Frank Sinatra and Gene Kelly in
Take Me Out to the Ball Game
Take Me Out to the Ball Game was a great commercial success upon release on March 9, 1949, though critical reviews were only mildly approving. The Chicago Tribune wrote, «The story makes no pretense at authenticity — it's just a vehicle for comedy and music [...] If you are in the mood for something light, you'll find this movie worth a try.» And while Bosley Crowther of The New York Times praised the musical numbers, especially «Strictly U.S.A.,» he felt the picture «lacks consistent style and pace [...] Don't be suprised if you see people getting up for a seventh-inning stretch.»

Two weeks after the premiere of Take Me Out to the Ball Game, Frank and Gene got back into sailor suits and began filming On the Town (1949), the first musical to be shot entirely on location in New York. With music by Leonard Bernstein and Roger Edens, and book and lyrics by Betty Comden and Adolph Green, On the Town was an adaptation of the 1944 Broadway show of the same name, which in turn was based on a ballet by Jerome Robbins called Fancy Free. Mayer did not appreciate the original show, calling it «smutty» and «communistic,» but luckily Kelly convinced him to move forward with the film version.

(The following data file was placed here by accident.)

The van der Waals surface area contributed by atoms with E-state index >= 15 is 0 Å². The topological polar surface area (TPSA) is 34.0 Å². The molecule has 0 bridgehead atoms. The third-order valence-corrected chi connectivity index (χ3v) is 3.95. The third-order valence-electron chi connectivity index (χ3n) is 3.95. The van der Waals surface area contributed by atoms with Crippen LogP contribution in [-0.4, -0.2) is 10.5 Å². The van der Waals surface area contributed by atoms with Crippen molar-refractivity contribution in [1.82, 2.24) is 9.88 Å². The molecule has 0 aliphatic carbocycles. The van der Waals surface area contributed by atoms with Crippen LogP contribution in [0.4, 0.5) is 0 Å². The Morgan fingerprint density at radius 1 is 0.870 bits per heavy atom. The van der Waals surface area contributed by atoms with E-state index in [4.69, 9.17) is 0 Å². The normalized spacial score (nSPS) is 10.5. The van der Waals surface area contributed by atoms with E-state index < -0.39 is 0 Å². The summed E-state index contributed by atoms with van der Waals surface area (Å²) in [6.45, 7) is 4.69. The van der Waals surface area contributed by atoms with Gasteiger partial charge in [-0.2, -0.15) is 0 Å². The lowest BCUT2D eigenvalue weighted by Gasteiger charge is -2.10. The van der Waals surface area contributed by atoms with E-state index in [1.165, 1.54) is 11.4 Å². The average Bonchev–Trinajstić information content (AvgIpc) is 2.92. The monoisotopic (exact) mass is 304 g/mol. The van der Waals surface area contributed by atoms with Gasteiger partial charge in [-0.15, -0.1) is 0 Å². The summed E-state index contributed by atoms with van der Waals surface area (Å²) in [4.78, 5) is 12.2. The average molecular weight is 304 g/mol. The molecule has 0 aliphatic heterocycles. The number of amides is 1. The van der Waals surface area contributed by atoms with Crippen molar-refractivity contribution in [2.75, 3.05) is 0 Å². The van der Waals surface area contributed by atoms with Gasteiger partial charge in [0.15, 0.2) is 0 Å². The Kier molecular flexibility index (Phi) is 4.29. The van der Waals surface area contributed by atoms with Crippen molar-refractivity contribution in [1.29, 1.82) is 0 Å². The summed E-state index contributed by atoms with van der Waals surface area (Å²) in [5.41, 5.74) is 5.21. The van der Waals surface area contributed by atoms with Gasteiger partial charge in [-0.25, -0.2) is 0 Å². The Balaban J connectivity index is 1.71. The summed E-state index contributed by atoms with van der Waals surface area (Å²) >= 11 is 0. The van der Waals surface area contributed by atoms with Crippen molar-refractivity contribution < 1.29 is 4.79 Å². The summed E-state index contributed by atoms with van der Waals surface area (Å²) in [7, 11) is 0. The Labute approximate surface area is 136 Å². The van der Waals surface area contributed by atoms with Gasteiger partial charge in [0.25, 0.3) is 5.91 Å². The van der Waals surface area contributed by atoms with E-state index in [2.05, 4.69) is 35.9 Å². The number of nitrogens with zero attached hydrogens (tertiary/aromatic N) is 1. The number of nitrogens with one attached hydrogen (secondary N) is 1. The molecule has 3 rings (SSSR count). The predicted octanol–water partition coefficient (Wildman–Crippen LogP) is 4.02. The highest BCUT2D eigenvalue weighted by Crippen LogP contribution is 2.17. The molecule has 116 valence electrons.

On the Town concerns three sailors — Gabey (Kelly), Chip (Sinatra) and Ozzie (Jules Munshin) — on a 24-hour shore leave in New York City. While riding the subway, Gabey sees a poster of Ivy Smith (Vera-Ellen), who has just been crowned «Miss Turnstiles», and immediately falls in love with her. Believing that she is a high society belle, he decides to search for her. For his part, Chip wants to see the sights, but gets sidetracked when an agressively flirtatious taxi driver, Hildy Esterhazy (Betty Garrett), becomes smitten with him. In the meantime, Ozzie meets an attractive anthropologist named Claire Huddesen (Ann Miller), who thinks he is the perfect example of a «prehistoric man.» When the three couples unite that night to go on the town, events unfold in a way that none of them could have predicted. Musical numbers include «New York, New York,» «Prehistoric Man» and «On the Town